Space exploration pioneer National Aeronautics and Space Administration (NASA) is planning to send an 8.4-foot telescope into the upper stratosphere with the help of a "football stadium" sized balloon. The telescope called ASTHROS (astrophysics stratospheric telescope for high spectral resolution observations at submillimeter-wavelengths) has been built by NASA to study the gases around newly-formed giant stars. It will do so by observing the far-infrared light that newly formed giant stars emit.
The end-goal for NASA is to get a clearer idea of how star formation and supernova explosions affect their surrounding material. Earth's atmosphere blocks the far-infrared light so the only way for NASA to study them is to place the telescope high up in the atmosphere so that the light can reach it. The telescope will be placed at a height of 130,00 feet from the surface of the earth.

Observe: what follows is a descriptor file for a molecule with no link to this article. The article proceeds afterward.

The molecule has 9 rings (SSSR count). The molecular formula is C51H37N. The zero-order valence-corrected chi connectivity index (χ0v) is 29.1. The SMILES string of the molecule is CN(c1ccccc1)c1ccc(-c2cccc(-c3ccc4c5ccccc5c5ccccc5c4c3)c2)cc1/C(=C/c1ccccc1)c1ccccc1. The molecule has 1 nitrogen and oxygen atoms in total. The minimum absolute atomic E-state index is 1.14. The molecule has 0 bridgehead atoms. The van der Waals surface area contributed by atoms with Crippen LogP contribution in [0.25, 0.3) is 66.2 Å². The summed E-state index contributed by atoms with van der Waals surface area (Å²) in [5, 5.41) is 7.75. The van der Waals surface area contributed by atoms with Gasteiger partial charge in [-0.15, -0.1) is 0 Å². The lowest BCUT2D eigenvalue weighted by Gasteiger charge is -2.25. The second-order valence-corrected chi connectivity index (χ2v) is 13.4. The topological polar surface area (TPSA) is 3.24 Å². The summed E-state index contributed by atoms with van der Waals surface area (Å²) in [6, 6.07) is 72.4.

The heavy telescope will be lifted up using a helium-inflated balloon around 400 feet wide.
The ASTHROS consists of an 8.4-foot long dish antenna. It also has mirrors, lenses and detectors to track the far-infrared light. Since far-infrared light can only be captured at extremely cold temperatures, the ASTHROS will also have a cryocooler which will keep the telescope at a temperature just above absolute zero.
ASTHROS will observe four stars, including Carina Nebula in the Milky Way. The telescope will measure the motion, speed and density of gases surrounding the newly formed stars particularly nitrogen gas. "These nitrogen ions can reveal places where winds from massive stars and supernova explosions have reshaped the gas clouds within these star-forming regions," NASA wrote.
The ASTHROS has been built to make two to three loops around the South Pole over a period of three to four weeks. It will be propelled by stratospheric winds. After the operation is complete, the NASA scientists will send a signal to separate the balloon from the telescope. The telescope would then float back to the earth's surface using a parachute mechanism for eventual reuse.
NASA plans to launch the telescope by December 2023.